Conversely, when the SV triage stage 205 determines that none of the TD confidence scores 215 satisfy the confidence threshold, the SV triage stage 205 provides the TD confidence scores 215 generated by the TD verifier 210 and an instruction 207 to the TI verifier 220. Here, the instruction 207 when received by the TI verifier 220 causes the TI verifier 220 to resolve the identity of the user 10 that spoke the utterance 119. The TI verifier 220 identifies the user 10 that spoke the utterance 119 by first extracting, from the second portion 122 of the audio data 120 that characterizes the query following the predetermined hotword, a text-independent (TI) evaluation vector 224 representing voice characteristics of the utterance 119. To generate the TI evaluation vector 224, the TI verifier 220 may execute a multilingual TI-SV model 222 configured to receive the second portion 122 of the audio data 120 as input and generate, as output, the TI evaluation vector 224. In some implementations, the multilingual TI-SV model 222 receives both the first portion 121 of the audio data 120 and the second portion 122 of the audio data 120 and processes both the first portion 121 and the second portion 122 to generate the TI evaluation vector 224. In some additional implementations, the TI-SV model 222 may process additional audio data that follows the query portion of the utterance 119. For instance, the utterance 119 may include a query to “Send the following message to Mom,” and also include additional audio corresponding contents of the message, “I'll be home for dinner”. The multilingual TI-SV model 222 may be a neural network model (e.g., second neural network 340) trained under machine or human supervision to output TI evaluation vector 224.

Once the TI evaluation vector 224 is output from the multilingual TI-SV model 222, the TI verifier 220 determines whether the TI evaluation vector 224 matches any of the TI reference vectors 254 stored on the user device 102 (e.g., in the memory hardware 107) for the different enrolled users 10, 10a-n of the user device 102. As described above, the multilingual TI-SV model 222 may generate the TI reference vectors 254 for the enrolled users 10 during a voice enrollment process. Each TI reference vector 254 may be used as a reference vector corresponding to a voiceprint or unique identifier representing characteristics of the voice of the respective enrolled user 10.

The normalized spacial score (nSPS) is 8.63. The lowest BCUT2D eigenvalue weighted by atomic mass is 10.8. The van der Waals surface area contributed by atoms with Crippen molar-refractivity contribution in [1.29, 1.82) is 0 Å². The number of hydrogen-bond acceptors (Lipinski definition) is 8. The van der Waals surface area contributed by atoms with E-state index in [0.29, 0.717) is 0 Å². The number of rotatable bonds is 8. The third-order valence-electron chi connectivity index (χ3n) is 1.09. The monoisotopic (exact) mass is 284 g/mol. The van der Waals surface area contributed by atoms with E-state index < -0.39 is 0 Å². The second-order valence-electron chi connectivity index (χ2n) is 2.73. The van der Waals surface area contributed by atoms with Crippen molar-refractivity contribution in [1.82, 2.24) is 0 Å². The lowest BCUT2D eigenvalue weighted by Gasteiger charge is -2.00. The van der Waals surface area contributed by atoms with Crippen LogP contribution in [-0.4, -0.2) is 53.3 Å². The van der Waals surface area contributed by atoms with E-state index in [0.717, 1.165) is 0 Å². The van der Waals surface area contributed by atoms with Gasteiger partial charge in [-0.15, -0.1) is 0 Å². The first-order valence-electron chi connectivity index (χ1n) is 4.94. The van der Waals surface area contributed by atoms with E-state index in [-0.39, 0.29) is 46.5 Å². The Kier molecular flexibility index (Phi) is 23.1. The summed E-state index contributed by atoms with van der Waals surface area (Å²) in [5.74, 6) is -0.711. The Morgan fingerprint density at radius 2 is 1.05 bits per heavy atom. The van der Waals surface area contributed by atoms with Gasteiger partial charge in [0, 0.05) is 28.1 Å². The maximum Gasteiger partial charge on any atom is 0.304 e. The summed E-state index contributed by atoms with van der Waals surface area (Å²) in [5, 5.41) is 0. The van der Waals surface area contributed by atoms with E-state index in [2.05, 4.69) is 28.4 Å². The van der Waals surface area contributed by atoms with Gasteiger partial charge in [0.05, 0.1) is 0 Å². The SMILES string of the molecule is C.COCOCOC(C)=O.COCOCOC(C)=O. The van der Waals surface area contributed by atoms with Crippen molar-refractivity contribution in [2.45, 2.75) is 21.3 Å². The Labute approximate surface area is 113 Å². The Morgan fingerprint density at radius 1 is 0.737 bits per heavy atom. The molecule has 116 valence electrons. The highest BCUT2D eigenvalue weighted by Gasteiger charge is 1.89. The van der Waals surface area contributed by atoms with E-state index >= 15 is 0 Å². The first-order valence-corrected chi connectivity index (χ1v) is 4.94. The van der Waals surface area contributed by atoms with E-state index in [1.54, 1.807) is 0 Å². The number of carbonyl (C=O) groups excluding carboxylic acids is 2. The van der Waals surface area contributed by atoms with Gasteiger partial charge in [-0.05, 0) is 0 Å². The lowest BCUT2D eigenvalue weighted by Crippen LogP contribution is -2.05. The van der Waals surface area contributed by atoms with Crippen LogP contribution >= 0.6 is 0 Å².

In some implementations, the TI verifier 220 uses a scorer 226 that compares the TI evaluation vector 224 to the respective TI reference vector 254 associated with each enrolled user 10a-n of the user device 102. Here, the scorer 226 may generate a score for each comparison indicating a likelihood that the utterance 119 corresponds to an identity of the respective enrolled user 10. Specifically, the scorer 226 generates a text-independent (TI) confidence score 225 for each enrolled user 10 of the user device 102. In some implementations, the scorer 226 computes a respective cosine distance between the TI evaluation vector 224 and each TI reference vector 254 to generate a TI confidence score 225 for each respective enrolled user 10. Additionally, the scorer 226 combines the generated pairs of TD and TI confidence scores 215, 225 for each enrolled user 10 to determine a combined confidence score indicating whether the identity of the speaker that spoke the utterance 119 includes the respective enrolled user 10. As discussed above with respect to FIG. 1, the weights of the TD confidence score 215 and the TI confidence score 225 used to obtain the combined confidence score may differ, and/or dynamically change over time.

The TI verifier 220 may identify the user 10 that spoke the utterance 119 as the respective enrolled user associated with the highest combined confidence score. In these implementations, the TI verifier 220 provides the SV confirmation 208 to the ASR system 108 that identifies the speaker of the utterance 119 as the respective enrolled user 10 associated with the highest combined score. In some examples, the TI verifier 220 determines whether the highest combined confidence score satisfies a threshold and identifies the speaker only when the combined confidence score satisfies the threshold. Otherwise, the TI verifier 220 may instruct the user device to prompt the user to speak an additional verification utterance and/or answer authentication questions.